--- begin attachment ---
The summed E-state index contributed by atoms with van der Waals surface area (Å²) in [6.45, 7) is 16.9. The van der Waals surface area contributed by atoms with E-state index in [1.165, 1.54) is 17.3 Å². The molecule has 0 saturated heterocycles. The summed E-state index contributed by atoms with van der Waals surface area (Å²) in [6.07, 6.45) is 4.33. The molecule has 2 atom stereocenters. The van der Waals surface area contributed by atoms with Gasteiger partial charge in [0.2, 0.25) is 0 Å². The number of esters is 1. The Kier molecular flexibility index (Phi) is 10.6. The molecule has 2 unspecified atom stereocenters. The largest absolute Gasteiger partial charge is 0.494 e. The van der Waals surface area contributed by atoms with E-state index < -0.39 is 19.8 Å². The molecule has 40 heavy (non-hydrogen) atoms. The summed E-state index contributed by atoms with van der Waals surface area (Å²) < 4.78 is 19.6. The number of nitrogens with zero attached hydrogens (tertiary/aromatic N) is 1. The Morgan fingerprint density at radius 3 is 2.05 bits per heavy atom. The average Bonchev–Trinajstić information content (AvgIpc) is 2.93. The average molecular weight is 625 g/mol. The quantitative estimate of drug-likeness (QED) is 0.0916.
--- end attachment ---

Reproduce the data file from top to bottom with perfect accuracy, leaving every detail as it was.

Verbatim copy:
The summed E-state index contributed by atoms with van der Waals surface area (Å²) in [6.45, 7) is 16.9. The van der Waals surface area contributed by atoms with E-state index in [1.165, 1.54) is 17.3 Å². The molecule has 0 saturated heterocycles. The summed E-state index contributed by atoms with van der Waals surface area (Å²) in [6.07, 6.45) is 4.33. The molecule has 2 atom stereocenters. The van der Waals surface area contributed by atoms with Gasteiger partial charge in [0.2, 0.25) is 0 Å². The number of esters is 1. The Kier molecular flexibility index (Phi) is 10.6. The molecule has 2 unspecified atom stereocenters. The largest absolute Gasteiger partial charge is 0.494 e. The van der Waals surface area contributed by atoms with E-state index < -0.39 is 19.8 Å². The molecule has 40 heavy (non-hydrogen) atoms. The summed E-state index contributed by atoms with van der Waals surface area (Å²) < 4.78 is 19.6. The number of nitrogens with zero attached hydrogens (tertiary/aromatic N) is 1. The Morgan fingerprint density at radius 3 is 2.05 bits per heavy atom. The average Bonchev–Trinajstić information content (AvgIpc) is 2.93. The average molecular weight is 625 g/mol. The quantitative estimate of drug-likeness (QED) is 0.0916.